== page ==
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But the display system had to be “trained” to display its results in an identifiable format. That meant finding sizable, well-represented swaths (training fields) of each desired vegetation type on the ground, then matching them one-on-one with their counterpart patterns on the PIDS screen. Guided by tips from local botanists, armed with county highway maps, county aerial photographs supplied by the U.S. Department of Agriculture and data sheets, the ground-truthers set out into the field.

Frye spent the most time ground-truthing. He describes the process — before GPS technology came along:

“We knew what vegetation types we wanted to map in an area before we started,” Frye says. “I’d drive out there and find field-representative sites for each one. Say we wanted to map bottomland hardwoods in southeast Jasper County. I’d go down the road, and if I found a good spot, I’d have to have a road intersection close by so that I knew where I was. I’d write that information down on data sheet and on the aerial photograph.”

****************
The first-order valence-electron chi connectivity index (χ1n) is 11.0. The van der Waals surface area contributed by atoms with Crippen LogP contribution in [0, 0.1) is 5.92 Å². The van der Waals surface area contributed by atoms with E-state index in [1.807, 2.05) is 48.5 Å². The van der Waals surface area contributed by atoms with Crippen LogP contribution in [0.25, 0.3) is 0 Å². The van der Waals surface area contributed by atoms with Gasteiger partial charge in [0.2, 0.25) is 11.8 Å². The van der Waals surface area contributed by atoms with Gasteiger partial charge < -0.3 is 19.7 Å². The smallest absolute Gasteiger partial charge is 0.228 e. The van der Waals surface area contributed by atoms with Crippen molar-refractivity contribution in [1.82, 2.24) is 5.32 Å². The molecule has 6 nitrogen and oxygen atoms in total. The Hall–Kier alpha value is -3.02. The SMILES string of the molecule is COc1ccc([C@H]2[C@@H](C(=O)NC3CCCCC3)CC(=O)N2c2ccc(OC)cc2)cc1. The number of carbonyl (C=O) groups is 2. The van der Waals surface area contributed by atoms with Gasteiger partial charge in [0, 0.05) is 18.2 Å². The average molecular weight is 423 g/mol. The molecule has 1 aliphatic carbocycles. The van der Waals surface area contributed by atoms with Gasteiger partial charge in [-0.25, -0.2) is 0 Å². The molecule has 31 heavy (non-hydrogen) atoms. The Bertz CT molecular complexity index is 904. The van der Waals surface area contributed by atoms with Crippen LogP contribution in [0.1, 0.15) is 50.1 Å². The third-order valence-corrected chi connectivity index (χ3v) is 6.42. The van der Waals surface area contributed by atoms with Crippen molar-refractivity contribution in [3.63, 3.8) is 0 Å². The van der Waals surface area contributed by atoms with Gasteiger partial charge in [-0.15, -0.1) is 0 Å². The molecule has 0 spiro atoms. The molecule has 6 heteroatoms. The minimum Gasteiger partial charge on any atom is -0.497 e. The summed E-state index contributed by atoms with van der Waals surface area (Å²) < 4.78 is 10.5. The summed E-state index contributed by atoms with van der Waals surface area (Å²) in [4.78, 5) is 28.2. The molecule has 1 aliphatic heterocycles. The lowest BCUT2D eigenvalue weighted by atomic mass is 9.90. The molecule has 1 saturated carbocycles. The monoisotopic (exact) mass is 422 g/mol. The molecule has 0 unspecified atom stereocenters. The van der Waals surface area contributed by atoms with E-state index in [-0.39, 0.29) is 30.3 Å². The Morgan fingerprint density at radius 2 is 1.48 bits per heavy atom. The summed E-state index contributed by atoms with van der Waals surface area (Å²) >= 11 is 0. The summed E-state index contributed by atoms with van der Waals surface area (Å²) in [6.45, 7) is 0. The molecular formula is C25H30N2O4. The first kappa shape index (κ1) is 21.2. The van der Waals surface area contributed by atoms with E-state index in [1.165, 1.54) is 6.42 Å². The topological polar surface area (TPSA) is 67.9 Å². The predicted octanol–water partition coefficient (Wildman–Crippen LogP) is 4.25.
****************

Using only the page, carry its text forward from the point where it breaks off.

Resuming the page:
Once back at the office, he and his colleagues would carefully match each photograph to its position on a satellite data picture displayed on the screen. The collection of reflectance values associated with a given position on the screen became a unique “signature” — recognizable to the computer — for the vegetation type associated with that position. It also corresponded to a specific color or colors.

Kirby Brown joined the project in its fourth year after Carl Frentress left to return to his first love, fieldwork. Brown arrived fresh from graduate school at Texas A&M University bearing credentials in both wildlife studies and remote sensing.

“Knowing, say, that this was an oak woods, we’d grab those reflectivities and run the computer overnight to highlight everything in the image that was in that reflectivity,” Brown says. “Then we’d turn around and ground-truth that, going back into the field to see if we could replicate it in a different place.”